I must admit to being a bit of a soap addict. I was thrilled to see “Emmerdale” doing their bit for Cerebral Palsy Awareness Month, following the difficult birth of Megan and Jai’s baby girl.
The doctors have advised the new parents that due to complications during the birth, which meant the baby suffered a lack of oxygen, she may now have Cerebral Palsy. Though I remember that “it’s just a story,” I have much sympathy with the characters who have no clue about what Cerebral Palsy is or what the future might hold.
It’s scary. Hard to believe. You don’t know where to turn and at this stage, the doctors can’t make any promises or offer any kind of reassurances. The future now seems like an up hill battle, with the summit seeming unattainable. That’s how many parents feel when being told their child has Cerebral Palsy – a condition for which there is no cure. I have no doubt that is how my own parents felt, thirty something years ago, when they were told the same thing about me.
There was no internet back then, nowhere to seek reassurance and all they could do was take one day at a time. They could only hope and pray that the dim view that the doctors painted of my future was wrong. And indeed it was.
Despite my physical limitations, Cerebral Palsy didn’t rob me of either my intelligence or my desire to lead what some might call, a “normal life”. Despite many sceptics, I enjoyed a mainstream education which ended in me graduating with a 2:1 Honours Degree from Oxford Brookes University. I went on to secure full-time paid employment and became a successful manager in a small Disability Charity.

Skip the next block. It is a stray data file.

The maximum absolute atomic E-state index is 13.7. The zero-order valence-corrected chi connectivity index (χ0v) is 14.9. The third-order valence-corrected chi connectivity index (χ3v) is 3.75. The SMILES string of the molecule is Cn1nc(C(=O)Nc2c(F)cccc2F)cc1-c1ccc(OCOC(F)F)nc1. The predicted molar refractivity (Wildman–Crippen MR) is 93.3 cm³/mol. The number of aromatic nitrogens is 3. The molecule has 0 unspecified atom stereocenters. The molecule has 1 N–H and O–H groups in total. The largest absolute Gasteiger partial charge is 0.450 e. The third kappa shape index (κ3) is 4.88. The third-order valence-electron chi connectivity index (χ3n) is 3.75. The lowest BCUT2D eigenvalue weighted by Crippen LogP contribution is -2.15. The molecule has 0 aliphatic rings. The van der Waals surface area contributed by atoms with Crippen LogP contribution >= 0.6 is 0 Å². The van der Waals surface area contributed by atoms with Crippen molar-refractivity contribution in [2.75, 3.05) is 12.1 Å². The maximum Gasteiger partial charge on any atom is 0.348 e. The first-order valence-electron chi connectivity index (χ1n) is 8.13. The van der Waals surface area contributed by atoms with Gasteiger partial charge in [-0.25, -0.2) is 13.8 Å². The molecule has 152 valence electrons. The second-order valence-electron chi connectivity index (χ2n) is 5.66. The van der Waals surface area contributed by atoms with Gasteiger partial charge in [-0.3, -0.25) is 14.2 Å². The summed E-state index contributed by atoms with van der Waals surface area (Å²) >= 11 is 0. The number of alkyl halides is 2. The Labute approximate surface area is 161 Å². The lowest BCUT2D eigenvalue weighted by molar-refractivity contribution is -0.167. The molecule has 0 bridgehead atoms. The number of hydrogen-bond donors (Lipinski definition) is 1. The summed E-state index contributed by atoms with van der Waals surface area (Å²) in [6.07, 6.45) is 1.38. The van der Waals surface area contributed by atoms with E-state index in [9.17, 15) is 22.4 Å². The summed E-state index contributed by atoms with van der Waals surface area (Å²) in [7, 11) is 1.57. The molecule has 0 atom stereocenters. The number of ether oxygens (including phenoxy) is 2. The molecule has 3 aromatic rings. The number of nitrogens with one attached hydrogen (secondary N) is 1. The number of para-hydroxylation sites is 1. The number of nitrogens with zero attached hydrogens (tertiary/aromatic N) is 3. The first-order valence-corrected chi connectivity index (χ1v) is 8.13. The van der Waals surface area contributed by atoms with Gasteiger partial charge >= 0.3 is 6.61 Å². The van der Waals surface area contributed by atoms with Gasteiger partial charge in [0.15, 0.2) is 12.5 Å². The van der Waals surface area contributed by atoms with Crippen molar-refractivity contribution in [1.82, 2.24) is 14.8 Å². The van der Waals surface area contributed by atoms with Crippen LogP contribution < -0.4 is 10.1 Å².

But I also had other dreams and ambitions that when I was born, 33 years ago (almost!), would have been deemed impossible, unthinkable even by those who knew of my fiery and determined personality. I daren’t even voice my dreams but I knew that I wanted two more special roles: A wife and a Mother.
Who would have thought, all those years ago, that those dreams would also be realised? On 3rd September 2011, I took some shaky steps down the aisle and became wife to Dean, with the most amazing wedding. Then on 28th June 2013, I became Mummy to the most beautiful little boy, Jack James.
If my parents could have looked into the future and known the life that lay ahead of me, that diagnosis of Cerebral Palsy wouldn’t have seemed half as bad. Yes, there were challenges and it wasn’t always easy but my parents and I maintained two things: hope and determination.
So what would I say to parents facing the same diagnosis? Firstly, don’t jump to conclusions. Cerebral Palsy affects everyone differently and it’s important not to make assumptions before you know the facts. Secondly, a disability isn’t the end of the world and if you don’t believe me, read “Why I love having Cerebral Palsy.” Finally, just don’t give up. It can seem hopeless, like your life or your child’s will never be the same. But with hope, determination and a good sense of humour, the future can and will be brighter than you imagine it to be!